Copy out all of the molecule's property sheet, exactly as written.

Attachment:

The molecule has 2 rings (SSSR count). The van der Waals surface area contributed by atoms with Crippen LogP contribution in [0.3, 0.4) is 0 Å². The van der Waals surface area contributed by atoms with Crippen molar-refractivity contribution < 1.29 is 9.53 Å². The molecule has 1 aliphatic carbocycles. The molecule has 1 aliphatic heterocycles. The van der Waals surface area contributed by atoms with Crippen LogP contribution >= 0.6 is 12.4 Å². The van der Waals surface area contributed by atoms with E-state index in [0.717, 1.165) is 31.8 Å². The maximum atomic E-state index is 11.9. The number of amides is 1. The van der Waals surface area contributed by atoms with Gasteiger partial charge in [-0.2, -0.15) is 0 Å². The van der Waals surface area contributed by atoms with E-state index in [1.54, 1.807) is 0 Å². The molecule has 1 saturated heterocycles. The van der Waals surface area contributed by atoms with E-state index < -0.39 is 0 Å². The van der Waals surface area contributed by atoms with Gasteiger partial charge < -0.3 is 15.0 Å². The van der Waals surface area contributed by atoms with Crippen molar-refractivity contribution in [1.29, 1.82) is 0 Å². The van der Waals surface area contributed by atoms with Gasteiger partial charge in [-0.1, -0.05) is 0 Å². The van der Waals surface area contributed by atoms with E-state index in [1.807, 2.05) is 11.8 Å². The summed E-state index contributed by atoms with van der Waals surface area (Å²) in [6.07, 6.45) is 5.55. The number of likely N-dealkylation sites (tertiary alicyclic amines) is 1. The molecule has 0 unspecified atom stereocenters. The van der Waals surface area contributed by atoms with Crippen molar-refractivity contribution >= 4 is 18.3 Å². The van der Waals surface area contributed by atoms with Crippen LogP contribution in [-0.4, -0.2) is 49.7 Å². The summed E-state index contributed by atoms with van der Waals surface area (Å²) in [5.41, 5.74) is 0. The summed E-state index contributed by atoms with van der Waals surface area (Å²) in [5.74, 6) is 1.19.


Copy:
The molecule has 2 rings (SSSR count). The van der Waals surface area contributed by atoms with Crippen LogP contribution in [0.3, 0.4) is 0 Å². The van der Waals surface area contributed by atoms with Crippen molar-refractivity contribution < 1.29 is 9.53 Å². The molecule has 1 aliphatic carbocycles. The molecule has 1 aliphatic heterocycles. The van der Waals surface area contributed by atoms with Crippen LogP contribution >= 0.6 is 12.4 Å². The van der Waals surface area contributed by atoms with E-state index in [0.717, 1.165) is 31.8 Å². The maximum atomic E-state index is 11.9. The number of amides is 1. The van der Waals surface area contributed by atoms with Gasteiger partial charge in [-0.2, -0.15) is 0 Å². The van der Waals surface area contributed by atoms with E-state index in [1.54, 1.807) is 0 Å². The molecule has 1 saturated heterocycles. The van der Waals surface area contributed by atoms with E-state index < -0.39 is 0 Å². The van der Waals surface area contributed by atoms with Gasteiger partial charge < -0.3 is 15.0 Å². The van der Waals surface area contributed by atoms with Crippen molar-refractivity contribution in [1.29, 1.82) is 0 Å². The van der Waals surface area contributed by atoms with Gasteiger partial charge in [-0.1, -0.05) is 0 Å². The van der Waals surface area contributed by atoms with E-state index in [1.807, 2.05) is 11.8 Å². The summed E-state index contributed by atoms with van der Waals surface area (Å²) in [6.07, 6.45) is 5.55. The number of likely N-dealkylation sites (tertiary alicyclic amines) is 1. The molecule has 0 unspecified atom stereocenters. The van der Waals surface area contributed by atoms with Crippen molar-refractivity contribution >= 4 is 18.3 Å². The van der Waals surface area contributed by atoms with Crippen LogP contribution in [-0.4, -0.2) is 49.7 Å². The summed E-state index contributed by atoms with van der Waals surface area (Å²) in [5.41, 5.74) is 0. The summed E-state index contributed by atoms with van der Waals surface area (Å²) in [5.74, 6) is 1.19.